New Delhi: He will be remembered as much for his skills as a finisher as he will be for lifting every ICC trophy — World T20 in 2007, World Cup in 2011 and the Champions Trophy in 2013 — on offer. But India’s Test No.3 Cheteshwar Pujara feels MS Dhoni the Test captain was just as instrumental in laying the foundation stones for making this team under current skipper Virat Kohli the world beaters that they are. Kohli was presented the ICC Test Championship mace on Saturday after the win in the Wanderers Test against South Africa meant that no team can move ahead of India in the Test rankings at the April 3 cut-off date.
The conversation that started with congratulating Pujara on becoming a father — wife Puja gave birth to a baby girl on February 22 — soon veered to cricket as the reporter had to wait all through the Test series in South Africa — as per BCCI policy — to finally get the batsman to discuss the tour to the Rainbow Nation, his decision to play for Yorkshire, India’s rise to the No.1 ranking in Tests and the changes he has had to make to adapt to the captaincy styles of former skipper Dhoni and current skipper Kohli.
“To start with, it feels really good to retain the top spot in Test cricket and get the mace. It is something we as a team thrive to do and to be honest, be it under Dhoni or now under Kohli, the motive has always been to win Tests and not just in India, but also overseas. It is true that this team has done really well in Test cricket in the last two seasons, but to be fair, people tend to overlook Dhoni’s contribution as Test captain.
“India became the No.1 Test team under him (in November 2009). India’s longest stint at the top in Test cricket was from November 2009 to August 2011 under Dhoni. And we are looking to take that forward as a team and for that we need to do well overseas and the win in Wanderers stands us in good stead. To win on a wicket like that meant that the morale of the team reached another level,” he told CricketNext.
“Also, talking about the two captains is a bit unfair because Dhoni led for a while and Kohli has just about started off and settling down. Maybe we can do that in some time from now. But yes, it was a pleasure to play under Dhoni and it is no different to be led by Kohli.”
While the scoreline suggests 2-1 in the three-match series against South Africa, Pujara believes it was much closer than what the records shall suggest.
“Just a matter of a couple of partnerships. Trust me, things would have looked very different had there been just a couple of partnerships. The team played some really good cricket and the bowlers were fantastic. We had them on the mat in Cape Town and again in Centurion, it was the batsmen who failed to stitch partnerships,” he confesses.
Talking of Centurion, Pujara deserves as much flak for getting run out in both the innings and the sport that he is, he accepts the same and says that as a sportsman you have to move on and not get stuck up.
“Yes, it was not the best of ways to get out. But, you have to move on and think about the next game. It was the kind of wicket which I felt I could score on, but the unfortunate thing was to get run out. As a sportsman I just put it behind and started preparing afresh for the third Test,” he said.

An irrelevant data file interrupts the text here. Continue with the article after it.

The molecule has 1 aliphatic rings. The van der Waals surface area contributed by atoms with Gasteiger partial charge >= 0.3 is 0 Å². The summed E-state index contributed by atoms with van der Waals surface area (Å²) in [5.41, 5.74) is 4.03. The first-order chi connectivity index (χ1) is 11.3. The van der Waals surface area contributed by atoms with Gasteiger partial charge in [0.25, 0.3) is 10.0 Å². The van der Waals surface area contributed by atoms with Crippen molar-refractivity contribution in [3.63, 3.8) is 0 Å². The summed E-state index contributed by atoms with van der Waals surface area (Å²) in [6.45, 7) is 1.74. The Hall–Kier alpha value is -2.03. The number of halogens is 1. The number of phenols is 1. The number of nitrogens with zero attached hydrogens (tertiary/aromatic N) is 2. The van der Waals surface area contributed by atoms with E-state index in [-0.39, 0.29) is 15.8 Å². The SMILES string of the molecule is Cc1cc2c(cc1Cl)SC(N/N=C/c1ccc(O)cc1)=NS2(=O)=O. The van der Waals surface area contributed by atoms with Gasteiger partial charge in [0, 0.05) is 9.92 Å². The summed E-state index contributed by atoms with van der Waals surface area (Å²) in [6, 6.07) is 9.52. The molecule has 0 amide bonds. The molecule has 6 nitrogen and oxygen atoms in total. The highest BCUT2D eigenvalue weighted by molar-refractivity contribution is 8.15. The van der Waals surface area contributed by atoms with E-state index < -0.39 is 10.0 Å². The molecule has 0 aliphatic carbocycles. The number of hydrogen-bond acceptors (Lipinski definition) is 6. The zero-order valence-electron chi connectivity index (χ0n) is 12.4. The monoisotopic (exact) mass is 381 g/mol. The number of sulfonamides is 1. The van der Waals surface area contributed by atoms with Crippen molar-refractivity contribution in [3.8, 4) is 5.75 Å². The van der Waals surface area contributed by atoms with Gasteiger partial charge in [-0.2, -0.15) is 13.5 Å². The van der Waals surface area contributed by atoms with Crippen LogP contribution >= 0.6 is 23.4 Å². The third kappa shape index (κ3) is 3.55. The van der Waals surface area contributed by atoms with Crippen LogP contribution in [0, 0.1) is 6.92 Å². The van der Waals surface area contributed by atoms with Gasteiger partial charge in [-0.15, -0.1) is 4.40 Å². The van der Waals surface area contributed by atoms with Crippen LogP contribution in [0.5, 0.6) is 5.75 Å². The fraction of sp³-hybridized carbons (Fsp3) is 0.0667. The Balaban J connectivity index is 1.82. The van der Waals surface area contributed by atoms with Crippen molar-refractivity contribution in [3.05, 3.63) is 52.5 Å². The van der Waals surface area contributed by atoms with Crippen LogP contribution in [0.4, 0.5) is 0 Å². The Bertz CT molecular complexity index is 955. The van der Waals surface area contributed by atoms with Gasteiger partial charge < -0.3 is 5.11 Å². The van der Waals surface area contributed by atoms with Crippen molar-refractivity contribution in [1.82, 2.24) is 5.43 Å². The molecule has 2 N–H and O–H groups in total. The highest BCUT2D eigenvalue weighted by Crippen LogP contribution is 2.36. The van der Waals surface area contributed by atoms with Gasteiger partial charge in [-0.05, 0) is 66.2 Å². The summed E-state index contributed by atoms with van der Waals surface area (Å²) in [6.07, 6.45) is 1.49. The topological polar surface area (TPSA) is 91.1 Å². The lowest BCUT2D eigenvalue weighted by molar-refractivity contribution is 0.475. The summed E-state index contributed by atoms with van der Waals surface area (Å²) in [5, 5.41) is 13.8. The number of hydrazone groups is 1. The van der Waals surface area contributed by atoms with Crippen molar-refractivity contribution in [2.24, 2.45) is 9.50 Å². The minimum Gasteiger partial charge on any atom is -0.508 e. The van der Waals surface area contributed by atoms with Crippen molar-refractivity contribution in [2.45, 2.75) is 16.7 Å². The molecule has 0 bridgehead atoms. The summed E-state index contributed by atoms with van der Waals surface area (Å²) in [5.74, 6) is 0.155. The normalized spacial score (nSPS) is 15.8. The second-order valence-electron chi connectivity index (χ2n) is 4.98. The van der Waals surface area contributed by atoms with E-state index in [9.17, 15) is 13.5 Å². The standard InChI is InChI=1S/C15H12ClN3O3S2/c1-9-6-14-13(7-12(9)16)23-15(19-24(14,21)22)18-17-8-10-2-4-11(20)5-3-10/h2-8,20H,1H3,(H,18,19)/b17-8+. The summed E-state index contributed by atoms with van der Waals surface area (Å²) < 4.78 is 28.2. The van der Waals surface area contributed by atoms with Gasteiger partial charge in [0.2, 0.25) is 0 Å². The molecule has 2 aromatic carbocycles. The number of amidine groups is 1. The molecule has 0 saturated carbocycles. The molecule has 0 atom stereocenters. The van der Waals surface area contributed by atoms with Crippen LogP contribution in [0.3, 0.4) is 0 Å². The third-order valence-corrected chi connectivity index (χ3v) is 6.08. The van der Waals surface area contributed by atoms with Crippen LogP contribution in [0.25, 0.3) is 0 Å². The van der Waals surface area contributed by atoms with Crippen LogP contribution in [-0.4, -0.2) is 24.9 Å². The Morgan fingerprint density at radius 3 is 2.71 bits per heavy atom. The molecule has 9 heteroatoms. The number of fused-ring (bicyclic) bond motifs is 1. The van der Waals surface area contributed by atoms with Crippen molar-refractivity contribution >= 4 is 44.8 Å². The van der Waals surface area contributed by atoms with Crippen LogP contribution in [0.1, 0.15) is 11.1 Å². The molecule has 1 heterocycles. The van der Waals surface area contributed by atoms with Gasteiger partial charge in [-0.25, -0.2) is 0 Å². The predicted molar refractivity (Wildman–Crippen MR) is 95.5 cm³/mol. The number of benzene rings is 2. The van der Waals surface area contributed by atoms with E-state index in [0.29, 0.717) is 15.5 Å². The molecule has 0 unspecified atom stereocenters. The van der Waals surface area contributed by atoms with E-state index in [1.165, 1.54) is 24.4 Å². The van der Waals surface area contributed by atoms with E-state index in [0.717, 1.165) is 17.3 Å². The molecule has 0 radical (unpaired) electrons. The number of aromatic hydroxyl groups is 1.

The third Test saw a different side of Pujara altogether as he batted for 53 balls before scoring the first run. But he says that it was the need of the hour.
“Sometimes, you just have to grind it out and wait for the right balls. I was pleased with the effort I put in and I feel that the win on that wicket set the ball rolling for the rest of the ODI and T20I series. Wickets like those really make me want to pad up and hit the crease. Those are conditions wherein you need to be on the top of your game both mentally and physically. One good ball and you are back in the hut,” he smiles.
Interestingly, the wickets right through the Test series seemed to be prepared for the bowlers, but Pujara isn’t complaining as he feels that it only makes the batsmen relish the runs they score. In fact, he says that is the reason he is looking forward to his stint with Yorkshire.
“Well, nowadays you do tend to get challenging wickets a lot more and it is only fair. The Indian team had no issues playing on the wickets produced in South Africa. In fact, the county stint with Yorkshire should further help me prepare for the challenges that lie ahead of me when India tours England. The challenges that shall be thrown at us — by James Anderson and boys — is not something we aren’t aware of. This stint in England shall help me prepare for that,” the 30-year-old said.
Elaborating a bit more about his upcoming county stint, Pujara said: “I am really looking forward to it. Playing county cricket means you prepare on wickets where every ball could be the last you face in an innings. The wickets are really challenging and I love challenges. County cricket has improved me as a player and I just want to score as many runs as possible for Yorkshire and prepare for the Test series against England and the road ahead.”
Pujara’s County Championship record reads 816 runs with three fifties and three hundreds. So clearly, the team management couldn’t have expected for a better preparation ground for India’s most dependable Test batsman.